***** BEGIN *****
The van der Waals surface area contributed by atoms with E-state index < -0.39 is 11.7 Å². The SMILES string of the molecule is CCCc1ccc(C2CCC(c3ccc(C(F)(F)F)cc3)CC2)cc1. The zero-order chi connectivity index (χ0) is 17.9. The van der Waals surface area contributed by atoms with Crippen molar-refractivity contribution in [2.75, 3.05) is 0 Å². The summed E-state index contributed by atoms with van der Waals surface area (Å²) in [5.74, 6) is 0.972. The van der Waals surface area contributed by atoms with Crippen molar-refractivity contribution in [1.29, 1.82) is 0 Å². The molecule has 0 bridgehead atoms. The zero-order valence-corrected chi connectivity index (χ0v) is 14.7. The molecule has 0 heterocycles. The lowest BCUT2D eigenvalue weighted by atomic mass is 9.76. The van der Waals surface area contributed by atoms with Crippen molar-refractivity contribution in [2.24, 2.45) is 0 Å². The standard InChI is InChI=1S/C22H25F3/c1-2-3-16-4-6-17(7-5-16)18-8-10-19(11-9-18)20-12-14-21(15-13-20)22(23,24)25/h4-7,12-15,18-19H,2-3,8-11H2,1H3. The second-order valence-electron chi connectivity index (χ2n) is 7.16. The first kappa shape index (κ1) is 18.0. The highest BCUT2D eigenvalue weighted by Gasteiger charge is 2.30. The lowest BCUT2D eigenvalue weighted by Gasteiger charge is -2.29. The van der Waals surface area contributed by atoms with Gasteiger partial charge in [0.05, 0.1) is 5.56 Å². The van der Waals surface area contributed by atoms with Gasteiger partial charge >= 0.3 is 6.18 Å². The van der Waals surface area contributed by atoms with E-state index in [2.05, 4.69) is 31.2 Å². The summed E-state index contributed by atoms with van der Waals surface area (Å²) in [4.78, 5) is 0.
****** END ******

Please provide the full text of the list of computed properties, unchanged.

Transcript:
The van der Waals surface area contributed by atoms with E-state index < -0.39 is 11.7 Å². The SMILES string of the molecule is CCCc1ccc(C2CCC(c3ccc(C(F)(F)F)cc3)CC2)cc1. The zero-order chi connectivity index (χ0) is 17.9. The van der Waals surface area contributed by atoms with Crippen molar-refractivity contribution in [2.75, 3.05) is 0 Å². The summed E-state index contributed by atoms with van der Waals surface area (Å²) in [5.74, 6) is 0.972. The van der Waals surface area contributed by atoms with Crippen molar-refractivity contribution in [1.29, 1.82) is 0 Å². The molecule has 0 bridgehead atoms. The zero-order valence-corrected chi connectivity index (χ0v) is 14.7. The molecule has 0 heterocycles. The lowest BCUT2D eigenvalue weighted by atomic mass is 9.76. The van der Waals surface area contributed by atoms with Crippen molar-refractivity contribution in [2.24, 2.45) is 0 Å². The standard InChI is InChI=1S/C22H25F3/c1-2-3-16-4-6-17(7-5-16)18-8-10-19(11-9-18)20-12-14-21(15-13-20)22(23,24)25/h4-7,12-15,18-19H,2-3,8-11H2,1H3. The second-order valence-electron chi connectivity index (χ2n) is 7.16. The first kappa shape index (κ1) is 18.0. The highest BCUT2D eigenvalue weighted by Gasteiger charge is 2.30. The lowest BCUT2D eigenvalue weighted by Gasteiger charge is -2.29. The van der Waals surface area contributed by atoms with Gasteiger partial charge in [0.05, 0.1) is 5.56 Å². The van der Waals surface area contributed by atoms with Gasteiger partial charge >= 0.3 is 6.18 Å². The van der Waals surface area contributed by atoms with E-state index in [2.05, 4.69) is 31.2 Å². The summed E-state index contributed by atoms with van der Waals surface area (Å²) in [4.78, 5) is 0.